I am new to media testing, and wanted to know using Plextools 2.19 with my PX 716, which test should i be running to check how good a written dvd media was burned? Thanks…also, on the recommended test, where should i look on how to evaluate those results?
sum8 for PIE errors, sum1 for PIF errors, Read Transfer Rate Test to see how well the disc is read (in that particular drive).
read the stickies in the Media section and the Plextor section.
Put a DVDÂ±R disc that you’ve burned into the PX716 and choose the “Q-check PI/PO” test in Plextools. In Preferences, choose Good Accuracy or High Accuracy (High takes 28 minutes!), and then press Start.
When finished, right-click on the graph, choose Save … As HTML. Give it a filename, and make sure to choose Save As Type … Portable Network Graphics (png) because they’re a lot smaller than the default Windows BMP (and can be posted here which BMPs can’t).
Now you’ll have something to compare to the many, many posts in the Post your Plextor DVD Quality Scans Here thread which can be found here: http://club.cdfreaks.com/showthread.php?t=115081
You should also take note of the DVD’s Manufacturer ID (as well as the name brand & speed you bought it under), which can be found in the CD/DVD Info section of Plextools. This is important because you cannot compare different media’s performances … and brand names like Memorex use many different Manufacturer IDs (“MID”) which are not apparent when you buy it.
Do try and use the search function in CDFreaks as much as possible, too.
Why most of Plex owners don’t use burst test?
It takes PIE and POE by one pass, and it may tell us much more about quality burn than PIE only.
PI error is defined as a row in an ECC block having 1 byte or more containing errors. It don’t shows how much errorneous bytes really occurs.
A row is 182 bytes long (172 data bytes & 10 bytes PI codes). One PI may be 1,2,3,…10,…100,…172 errorneous bytes.
PO errors (burst test) shows consecutive errors if it exists.
PI (SUM8 test) result looks as excellent, but burst test detects one troublesome long block containing consecutive errors.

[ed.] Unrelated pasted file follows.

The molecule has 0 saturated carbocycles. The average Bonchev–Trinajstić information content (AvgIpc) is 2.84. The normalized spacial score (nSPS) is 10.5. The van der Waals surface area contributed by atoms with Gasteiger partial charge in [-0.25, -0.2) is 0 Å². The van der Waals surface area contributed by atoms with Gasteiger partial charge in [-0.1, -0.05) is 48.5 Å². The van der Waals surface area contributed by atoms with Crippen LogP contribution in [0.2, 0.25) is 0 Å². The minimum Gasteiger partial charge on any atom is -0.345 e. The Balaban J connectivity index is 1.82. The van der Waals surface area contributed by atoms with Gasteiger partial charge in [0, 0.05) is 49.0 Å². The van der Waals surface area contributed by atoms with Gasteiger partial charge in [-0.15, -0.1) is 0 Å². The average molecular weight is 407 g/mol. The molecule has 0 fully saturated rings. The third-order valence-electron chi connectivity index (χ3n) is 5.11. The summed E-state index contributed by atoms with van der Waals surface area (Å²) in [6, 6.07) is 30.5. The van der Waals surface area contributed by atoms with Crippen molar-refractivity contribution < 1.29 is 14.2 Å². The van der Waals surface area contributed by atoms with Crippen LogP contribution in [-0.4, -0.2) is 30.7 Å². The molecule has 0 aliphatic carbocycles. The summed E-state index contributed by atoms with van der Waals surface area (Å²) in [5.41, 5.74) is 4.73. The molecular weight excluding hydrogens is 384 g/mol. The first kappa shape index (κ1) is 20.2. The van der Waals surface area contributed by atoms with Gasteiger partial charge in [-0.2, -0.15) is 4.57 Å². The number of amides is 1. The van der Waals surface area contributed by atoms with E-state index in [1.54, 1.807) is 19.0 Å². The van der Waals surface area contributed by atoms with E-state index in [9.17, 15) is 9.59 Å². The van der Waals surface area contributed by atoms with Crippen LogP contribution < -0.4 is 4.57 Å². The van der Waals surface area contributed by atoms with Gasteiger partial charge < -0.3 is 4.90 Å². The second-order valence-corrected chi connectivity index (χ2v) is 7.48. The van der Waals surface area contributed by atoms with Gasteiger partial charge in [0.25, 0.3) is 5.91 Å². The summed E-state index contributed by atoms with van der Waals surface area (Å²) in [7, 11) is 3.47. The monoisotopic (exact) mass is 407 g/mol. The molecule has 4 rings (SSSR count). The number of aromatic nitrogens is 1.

Once more example.
PIE results of two burns looks around equal (picture 1, 2).
POE results shows significant quality difference (picture 3, 4).
Second burn is really bad (picture 5).
Really interesting, thanks GeoN!
You guys, THANKS a bunch, that was excellent tutolage.
Now i can start testing .
Another quick question, after testing and seeing a good result does this mean you should stick with that media? Will tests with the same media on the same drive vary greatly? What is the actual “purpose” of testing? I have probably burnt 2000 dvds with various software with my Pio DVR 107 f1.21 and i have never tested ANY thing ever, but i visit many forums and it seems that many people are always doing test. I would just like to know why? I use media code YDEN000-T02-00 and RICOHJPN-R01-02 and have never had any problems. I will run a SUM 8 test on both written media and post back the results in hopes that someone will shed some light on them, thanks again and i have enjoyed reading the posts in this forum, it seems there are some very knowlegdeable people around here.
Here is my first test PI/PO Sum 8 and a Sum 1
Taiyo Yuden Silver Thermal 8x DVD +R (supermediastore.com)
Burn speed was 8x using Nero 6.6
nice scan. check the “Quality Scans” thread and the “FW 1.04” thread for comparisons.
Thanks. When i check on quality scans posts it seems many have the Autostragedy : OFF, why would they do this?
not all have AS off…most people were testing differences in write quality and trying to figure out what effect Auto-Strategy had on MIDs already in the FW database (if any effect at all).
I do. Once I see good results across a few burns, there’s no reason not to keep getting that media. The only reason to switch would be if you can’t get that brand/manufacturer anymore, or if saving 10Â¢ per disc is vitally important to you.
Will tests with the same media on the same drive vary greatly?
Generally speaking, there’s usually very little variation. Sometimes a manufacturer will produce “bad batches” or move production somewhere else, or even change the dye they use (Verbatim!) - and sometimes the top & bottom disc on a spindle might not be as good as the ones in the middle - but you should expect consistency.